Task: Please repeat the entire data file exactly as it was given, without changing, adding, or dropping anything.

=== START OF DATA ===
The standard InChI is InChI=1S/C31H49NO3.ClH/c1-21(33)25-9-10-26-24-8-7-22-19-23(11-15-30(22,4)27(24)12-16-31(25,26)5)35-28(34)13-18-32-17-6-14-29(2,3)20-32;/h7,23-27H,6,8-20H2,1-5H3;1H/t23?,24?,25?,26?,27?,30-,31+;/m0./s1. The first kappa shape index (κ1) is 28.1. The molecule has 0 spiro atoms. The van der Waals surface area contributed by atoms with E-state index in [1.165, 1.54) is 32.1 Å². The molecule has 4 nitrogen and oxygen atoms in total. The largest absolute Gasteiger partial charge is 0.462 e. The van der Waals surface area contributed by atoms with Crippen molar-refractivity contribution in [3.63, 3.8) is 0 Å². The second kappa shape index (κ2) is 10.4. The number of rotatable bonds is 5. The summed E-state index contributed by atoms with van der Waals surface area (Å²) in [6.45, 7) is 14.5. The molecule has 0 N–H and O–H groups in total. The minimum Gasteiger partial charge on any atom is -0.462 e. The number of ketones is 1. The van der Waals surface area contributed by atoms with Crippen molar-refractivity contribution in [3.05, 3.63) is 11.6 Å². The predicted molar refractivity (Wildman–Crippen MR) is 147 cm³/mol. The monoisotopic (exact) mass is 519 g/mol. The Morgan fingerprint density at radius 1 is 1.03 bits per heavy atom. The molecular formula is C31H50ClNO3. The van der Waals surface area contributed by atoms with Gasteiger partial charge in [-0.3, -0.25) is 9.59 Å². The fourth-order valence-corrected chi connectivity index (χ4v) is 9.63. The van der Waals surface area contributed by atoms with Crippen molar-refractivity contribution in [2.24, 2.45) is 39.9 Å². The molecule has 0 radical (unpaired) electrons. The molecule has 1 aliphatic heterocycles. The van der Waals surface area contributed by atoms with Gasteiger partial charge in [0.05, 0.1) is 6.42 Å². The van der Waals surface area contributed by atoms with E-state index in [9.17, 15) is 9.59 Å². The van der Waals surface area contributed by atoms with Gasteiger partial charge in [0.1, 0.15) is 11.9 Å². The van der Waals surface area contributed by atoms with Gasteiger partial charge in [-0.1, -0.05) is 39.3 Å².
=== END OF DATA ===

The standard InChI is InChI=1S/C31H49NO3.ClH/c1-21(33)25-9-10-26-24-8-7-22-19-23(11-15-30(22,4)27(24)12-16-31(25,26)5)35-28(34)13-18-32-17-6-14-29(2,3)20-32;/h7,23-27H,6,8-20H2,1-5H3;1H/t23?,24?,25?,26?,27?,30-,31+;/m0./s1. The first kappa shape index (κ1) is 28.1. The molecule has 0 spiro atoms. The van der Waals surface area contributed by atoms with E-state index in [1.165, 1.54) is 32.1 Å². The molecule has 4 nitrogen and oxygen atoms in total. The largest absolute Gasteiger partial charge is 0.462 e. The van der Waals surface area contributed by atoms with Crippen molar-refractivity contribution in [3.63, 3.8) is 0 Å². The second kappa shape index (κ2) is 10.4. The number of rotatable bonds is 5. The summed E-state index contributed by atoms with van der Waals surface area (Å²) in [6.45, 7) is 14.5. The molecule has 0 N–H and O–H groups in total. The minimum Gasteiger partial charge on any atom is -0.462 e. The number of ketones is 1. The van der Waals surface area contributed by atoms with Crippen molar-refractivity contribution in [3.05, 3.63) is 11.6 Å². The predicted molar refractivity (Wildman–Crippen MR) is 147 cm³/mol. The monoisotopic (exact) mass is 519 g/mol. The Morgan fingerprint density at radius 1 is 1.03 bits per heavy atom. The molecular formula is C31H50ClNO3. The van der Waals surface area contributed by atoms with Gasteiger partial charge in [-0.3, -0.25) is 9.59 Å². The fourth-order valence-corrected chi connectivity index (χ4v) is 9.63. The van der Waals surface area contributed by atoms with Crippen molar-refractivity contribution in [2.24, 2.45) is 39.9 Å². The molecule has 0 radical (unpaired) electrons. The molecule has 1 aliphatic heterocycles. The van der Waals surface area contributed by atoms with Gasteiger partial charge in [0.05, 0.1) is 6.42 Å². The van der Waals surface area contributed by atoms with E-state index in [9.17, 15) is 9.59 Å². The van der Waals surface area contributed by atoms with Gasteiger partial charge in [0.1, 0.15) is 11.9 Å². The van der Waals surface area contributed by atoms with Gasteiger partial charge in [-0.1, -0.05) is 39.3 Å².